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Phoenix Police Rethinking Traditional Foot Pursuits

October 12, 2015  | 

Photo: Facebook
Photo: Facebook

In January 2014, Phoenix police asked ASU researchers to develop a plan for data collection on officer-involved shootings, to help identify patterns in what can be polarizing events for a community.

The Phoenix Police Department has now joined a number of agencies around the country that are considering or have already penned a policy dictating how officers should react when faced with a fleeing suspect. The Phoenix department, like other Valley agencies, currently has no written guidelines of the sort, reports

Researchers and a team of Phoenix police employees have recommended the agency look to the Las Vegas Metropolitan Police Department, which has introduced a policy that restricts how and when an officer should engage in a foot pursuit.

While the policy never outright bans pursuits in the presence of certain dangerous elements, it urges officers to consistently reassess a dynamic, fluid situation, and to place the safety of the public and personnel as a top priority.

It discourages officers from solo pursuits and from giving chase if they believe the subject is armed. Alternatives for apprehension should be taken into consideration, as well as the severity of the suspected crime.

The tactics go hand in hand with a broader, nationwide push to train police in "de-escalation" techniques that could help prevent situations that could justifiably call for the use of deadly force.

But some police supporters say overly codifying police work may leave officers feeling hamstrung to the point that it affects their crime-fighting priorities.

"We're very pro-training and education," said Ken Crane, president of the Phoenix Law Enforcement Association. "But let's not get officers so over-encumbered by rules that they say, 'I'm not even going to go after him — it's not even worth it.' "

Comments (5)

Displaying 1 - 5 of 5

Javier Cornejo @ 10/12/2015 4:36 PM

Law enforcement is a dangerous occupation. Training, experience and back up from your fellow officers help off set these dangers. I'm all in favor of having "guidelines" and traininig for officers on how and when to conduct a foot pursuit, but to set rules is beyond my comprehension. Bad guys run from the police, police catch bad guys. It's been that way since the beginning. If cops aren't allowed to go after the bad guys then what's the sense. It's what we do. It's what we are suppose to do. If cops don't go after the bad guys, who will? There will always be danger in law enforcemet, it's our training, experience and back up that make the difference.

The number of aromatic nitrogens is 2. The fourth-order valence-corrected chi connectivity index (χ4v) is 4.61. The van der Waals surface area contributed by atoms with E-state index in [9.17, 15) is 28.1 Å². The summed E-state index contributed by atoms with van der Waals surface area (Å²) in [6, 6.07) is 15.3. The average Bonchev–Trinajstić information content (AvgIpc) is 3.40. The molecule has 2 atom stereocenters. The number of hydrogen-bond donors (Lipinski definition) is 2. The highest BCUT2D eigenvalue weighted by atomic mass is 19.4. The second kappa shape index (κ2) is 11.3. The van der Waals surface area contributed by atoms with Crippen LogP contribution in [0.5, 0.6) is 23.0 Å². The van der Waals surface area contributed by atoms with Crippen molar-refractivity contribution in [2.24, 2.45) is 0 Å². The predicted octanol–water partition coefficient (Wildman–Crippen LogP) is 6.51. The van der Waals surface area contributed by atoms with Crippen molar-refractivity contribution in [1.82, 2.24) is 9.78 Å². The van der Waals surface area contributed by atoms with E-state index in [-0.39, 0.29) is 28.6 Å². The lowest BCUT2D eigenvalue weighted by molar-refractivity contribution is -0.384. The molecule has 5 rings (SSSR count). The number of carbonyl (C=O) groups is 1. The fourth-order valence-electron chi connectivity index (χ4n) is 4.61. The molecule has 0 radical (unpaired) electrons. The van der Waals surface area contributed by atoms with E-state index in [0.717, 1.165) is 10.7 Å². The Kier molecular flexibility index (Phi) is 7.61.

Richard @ 10/12/2015 4:56 PM

This s an impressive looking shield and would be proud to wear it.

Rob @ 10/12/2015 5:22 PM

Gee, "de-escalation" described here sounds like just turning your back and walking away. God forbid if an armed and dangerous felon gets shot. Where will this crap end?? Glad I'm retiring in 3 years.

Chicago Cop @ 10/12/2015 9:33 PM

Not Phoenix or anywhere else

Chicago's Mayor Rahm Emanuel says the C.P.D. has gone "fetal".

What did he expect after two outsiders as Superintendent, cutting their ranks by over 3,000, shifting supervision responsibilities of Watch Commanders and Captains to Sergeants. Not to mention everything else like Ferguson.

For more details:

kevCopAz @ 10/13/2015 7:59 AM

Ken you have it correct, police work comes down to the officer at the scene not on rules that try to control each move they make. Im sorry but foot pursuits can be dangerous but are part of police work They want to "de-escalate"they will if they prohibit solo pursuits altogether since Phx, like most cities, have solo units. If they want Cops to just stop doing police work have the balls to say so and admit they do not want any confrontation (or police work) done at all. Then we will have a completely politically correct "de-escalated" non confrontational friendly (but altogether useless) police force. I am glad that Im retired. The clowns that think of this rules are amazingly uneducated in police work and common sense and way over educated with degrees. Crime fighting is not optional, its not a sport,its not 100% non confrontational and can't be arm chair quarterbacked from the chief's office, unless you want (will get) do nothing, non law enforcing cops on the street. ASU butt out!

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